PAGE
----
Web Analytics could get pretty complicated especially when you start thinking about different segmentation ideas. The key question to ask is, what segments have the most value? It is imperative that we understand the segment with high value so that you can focus on measuring value by different segments.
I say this because in my experience there are a lot of marketers who aren’t taking action because of following reasons:
1) They want more metrics and lost focus on the KPIs2) Don’t know what action to take to move the needle
2) Don’t know what action to take to move the needle3) Don’t understand the performance value of the digital channel or medium
3) Don’t understand the performance value of the digital channel or medium
4) They don’t know how much incremental value their marketing efforts are adding to the baseline
Points 1 and 2 are something you can improve by communication and educating the users.
Point 3 and 4 got me thinking about segmentation. A typical case that we segment data on are by key acquisition sources, but we need to talk more about different data attribute mix than acquisition channels.
A typical case that we segment data on are by key acquisition sources, but we need to talk more about different data attributes and mixes than a typical acquisition sources where ad dollars are spent.
Examples of segmentations could be structured by user behavior, customer profile, survey results, sources, device types, recency or frequecy factor.
Here is a graphical example showing how different segments could show different value taking eCommerce as a business case.
As you can see when you start segmenting by different combos of behavior, sources, or product category, or outcomes you’ll see that certain segments are going to growth faster than the other. Taking cumulative sales from a particular point in time could show you how it fans out from the other segment.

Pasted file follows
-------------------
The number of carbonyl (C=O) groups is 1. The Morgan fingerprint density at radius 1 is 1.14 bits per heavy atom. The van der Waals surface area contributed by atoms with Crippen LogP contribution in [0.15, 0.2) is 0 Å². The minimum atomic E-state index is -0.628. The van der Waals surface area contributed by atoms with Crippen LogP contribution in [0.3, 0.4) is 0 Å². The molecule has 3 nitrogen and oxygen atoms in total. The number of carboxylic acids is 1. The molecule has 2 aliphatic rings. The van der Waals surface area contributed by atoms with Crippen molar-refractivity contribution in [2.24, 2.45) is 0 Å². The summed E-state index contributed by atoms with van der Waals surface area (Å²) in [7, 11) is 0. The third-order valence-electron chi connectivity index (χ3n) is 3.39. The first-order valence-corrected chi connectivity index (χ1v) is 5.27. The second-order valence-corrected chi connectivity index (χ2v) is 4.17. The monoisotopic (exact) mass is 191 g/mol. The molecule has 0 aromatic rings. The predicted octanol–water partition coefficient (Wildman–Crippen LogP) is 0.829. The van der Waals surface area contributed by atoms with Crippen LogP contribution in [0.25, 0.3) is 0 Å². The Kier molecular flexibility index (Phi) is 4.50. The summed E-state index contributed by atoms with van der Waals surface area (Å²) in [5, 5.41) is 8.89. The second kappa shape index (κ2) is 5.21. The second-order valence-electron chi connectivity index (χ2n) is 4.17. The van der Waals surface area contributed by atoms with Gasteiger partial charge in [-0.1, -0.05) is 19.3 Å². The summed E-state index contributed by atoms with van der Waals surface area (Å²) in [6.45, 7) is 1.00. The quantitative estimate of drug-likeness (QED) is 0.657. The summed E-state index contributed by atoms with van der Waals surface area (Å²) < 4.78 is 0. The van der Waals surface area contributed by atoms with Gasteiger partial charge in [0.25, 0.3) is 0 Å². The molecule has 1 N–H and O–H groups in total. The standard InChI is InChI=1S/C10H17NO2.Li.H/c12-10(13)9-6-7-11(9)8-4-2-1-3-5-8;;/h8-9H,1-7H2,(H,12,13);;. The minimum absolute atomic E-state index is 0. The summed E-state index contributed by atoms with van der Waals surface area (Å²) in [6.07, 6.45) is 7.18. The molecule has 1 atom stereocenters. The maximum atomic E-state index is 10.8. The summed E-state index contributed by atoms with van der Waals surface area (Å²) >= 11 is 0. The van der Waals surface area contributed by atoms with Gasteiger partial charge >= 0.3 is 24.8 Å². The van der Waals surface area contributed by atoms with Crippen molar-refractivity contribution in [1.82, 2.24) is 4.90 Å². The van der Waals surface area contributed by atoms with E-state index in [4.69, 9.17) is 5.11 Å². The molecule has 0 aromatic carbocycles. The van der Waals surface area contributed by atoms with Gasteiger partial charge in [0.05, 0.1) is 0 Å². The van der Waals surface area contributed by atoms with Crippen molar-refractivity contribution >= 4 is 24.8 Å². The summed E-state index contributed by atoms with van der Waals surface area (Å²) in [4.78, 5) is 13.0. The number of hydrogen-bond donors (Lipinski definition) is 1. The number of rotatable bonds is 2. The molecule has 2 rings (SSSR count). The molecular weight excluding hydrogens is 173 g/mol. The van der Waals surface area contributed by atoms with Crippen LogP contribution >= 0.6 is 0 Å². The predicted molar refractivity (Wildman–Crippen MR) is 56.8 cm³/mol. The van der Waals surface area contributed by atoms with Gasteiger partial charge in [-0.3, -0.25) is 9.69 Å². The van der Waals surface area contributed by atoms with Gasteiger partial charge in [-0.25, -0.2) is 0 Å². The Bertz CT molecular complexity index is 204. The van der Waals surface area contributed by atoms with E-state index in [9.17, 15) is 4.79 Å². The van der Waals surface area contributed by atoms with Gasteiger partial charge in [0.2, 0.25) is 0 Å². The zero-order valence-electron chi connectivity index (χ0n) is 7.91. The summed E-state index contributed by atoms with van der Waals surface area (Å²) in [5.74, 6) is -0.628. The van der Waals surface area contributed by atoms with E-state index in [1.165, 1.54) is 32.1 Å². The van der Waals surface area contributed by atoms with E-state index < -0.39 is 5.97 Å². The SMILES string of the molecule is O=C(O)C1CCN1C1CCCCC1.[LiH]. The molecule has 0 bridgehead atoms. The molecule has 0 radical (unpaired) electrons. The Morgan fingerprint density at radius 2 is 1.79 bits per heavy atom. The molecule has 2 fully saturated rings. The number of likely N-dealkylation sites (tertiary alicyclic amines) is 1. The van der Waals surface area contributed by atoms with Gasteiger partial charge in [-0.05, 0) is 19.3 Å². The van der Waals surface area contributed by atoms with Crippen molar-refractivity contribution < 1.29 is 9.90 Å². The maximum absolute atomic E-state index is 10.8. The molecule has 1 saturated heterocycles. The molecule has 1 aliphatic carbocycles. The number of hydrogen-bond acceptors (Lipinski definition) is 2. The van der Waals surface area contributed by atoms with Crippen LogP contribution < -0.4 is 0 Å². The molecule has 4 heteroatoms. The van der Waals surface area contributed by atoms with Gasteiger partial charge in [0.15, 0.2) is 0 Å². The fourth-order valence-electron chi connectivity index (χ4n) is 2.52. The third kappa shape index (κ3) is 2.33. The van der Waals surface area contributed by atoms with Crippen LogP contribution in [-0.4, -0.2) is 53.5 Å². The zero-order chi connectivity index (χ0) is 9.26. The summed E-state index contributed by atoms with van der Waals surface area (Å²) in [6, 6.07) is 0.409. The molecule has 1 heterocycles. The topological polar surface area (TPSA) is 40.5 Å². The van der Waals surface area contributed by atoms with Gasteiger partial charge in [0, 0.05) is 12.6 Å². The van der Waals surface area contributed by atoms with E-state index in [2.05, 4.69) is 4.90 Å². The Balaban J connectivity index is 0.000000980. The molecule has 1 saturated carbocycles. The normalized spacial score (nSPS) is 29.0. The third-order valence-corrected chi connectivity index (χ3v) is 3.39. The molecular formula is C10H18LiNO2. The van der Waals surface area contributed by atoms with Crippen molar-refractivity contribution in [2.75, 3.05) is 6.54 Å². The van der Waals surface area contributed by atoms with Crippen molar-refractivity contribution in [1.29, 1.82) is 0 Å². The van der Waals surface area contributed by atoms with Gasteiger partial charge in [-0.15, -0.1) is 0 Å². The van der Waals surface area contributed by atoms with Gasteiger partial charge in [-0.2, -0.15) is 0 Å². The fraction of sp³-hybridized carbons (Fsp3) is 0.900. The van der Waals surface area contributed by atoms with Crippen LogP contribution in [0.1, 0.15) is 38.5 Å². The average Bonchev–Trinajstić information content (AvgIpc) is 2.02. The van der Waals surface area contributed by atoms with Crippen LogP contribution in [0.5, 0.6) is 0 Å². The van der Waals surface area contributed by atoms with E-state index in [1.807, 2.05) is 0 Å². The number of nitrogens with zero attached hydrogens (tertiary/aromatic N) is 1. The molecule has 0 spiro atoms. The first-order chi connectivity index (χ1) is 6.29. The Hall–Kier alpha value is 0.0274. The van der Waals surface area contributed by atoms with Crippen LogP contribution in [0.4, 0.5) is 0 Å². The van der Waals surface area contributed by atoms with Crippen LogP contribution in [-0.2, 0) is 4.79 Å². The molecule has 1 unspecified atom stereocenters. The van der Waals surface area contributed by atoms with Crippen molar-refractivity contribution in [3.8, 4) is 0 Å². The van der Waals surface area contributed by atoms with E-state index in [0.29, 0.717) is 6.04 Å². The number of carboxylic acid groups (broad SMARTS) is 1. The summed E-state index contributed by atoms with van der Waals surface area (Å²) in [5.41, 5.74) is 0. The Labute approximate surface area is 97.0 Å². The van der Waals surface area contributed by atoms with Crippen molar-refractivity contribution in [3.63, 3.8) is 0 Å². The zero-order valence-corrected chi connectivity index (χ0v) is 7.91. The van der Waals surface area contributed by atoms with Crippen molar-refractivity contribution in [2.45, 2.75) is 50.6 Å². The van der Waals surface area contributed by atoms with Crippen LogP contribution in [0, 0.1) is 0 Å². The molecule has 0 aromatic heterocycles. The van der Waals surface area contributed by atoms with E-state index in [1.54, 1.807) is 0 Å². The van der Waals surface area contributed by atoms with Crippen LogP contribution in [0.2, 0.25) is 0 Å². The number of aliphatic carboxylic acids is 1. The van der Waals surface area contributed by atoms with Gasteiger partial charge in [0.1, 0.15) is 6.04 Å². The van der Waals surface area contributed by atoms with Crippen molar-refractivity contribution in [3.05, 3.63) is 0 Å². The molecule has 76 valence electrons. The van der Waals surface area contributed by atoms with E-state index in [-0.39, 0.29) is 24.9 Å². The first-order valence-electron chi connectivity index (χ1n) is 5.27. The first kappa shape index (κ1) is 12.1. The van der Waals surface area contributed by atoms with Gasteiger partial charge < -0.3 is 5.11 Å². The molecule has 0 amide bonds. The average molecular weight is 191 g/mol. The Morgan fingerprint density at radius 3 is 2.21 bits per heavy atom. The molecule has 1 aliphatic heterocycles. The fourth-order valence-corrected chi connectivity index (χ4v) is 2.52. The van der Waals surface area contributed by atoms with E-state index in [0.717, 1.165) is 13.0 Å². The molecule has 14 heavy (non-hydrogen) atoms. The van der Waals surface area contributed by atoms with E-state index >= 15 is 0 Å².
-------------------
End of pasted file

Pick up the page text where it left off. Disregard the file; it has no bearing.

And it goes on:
The important thing that analysts need to do is dive into understanding what makes that one segment growing more than the other. That makes our job really fun as a web analyst.
We can now then dive into the actionable insights that make marketers and eCommerce folks realize what segment is really driving the sales growth.
- Is it the bounce rate that is causing one segment to perform below than the other?
- Is it the budget and skewed allocation of efforts that is driving the business?
- Is it the emails or paid search that is closing the sales than the other segment? What traffic source is driving that segment to grow?
- Are their attribution mix that drives better lift over the other segments? Organic -> Paid or Paid -> Organic converts better?
Giving this kind of visibility to marketers will help them focus on what’s working and find further opportunities to optimize what’s not working as well.
You don’t need to segment on everything possible. It is best advised to start from few dimensions of data and expand deeper and wider.
What works for me, is to set aside several hypothesis and work on critical few sements based on similar dimensions like pages visited, sources of traffic, device type, and visitor type. Start simple and dive deeper as you get comfortable doing segmentations.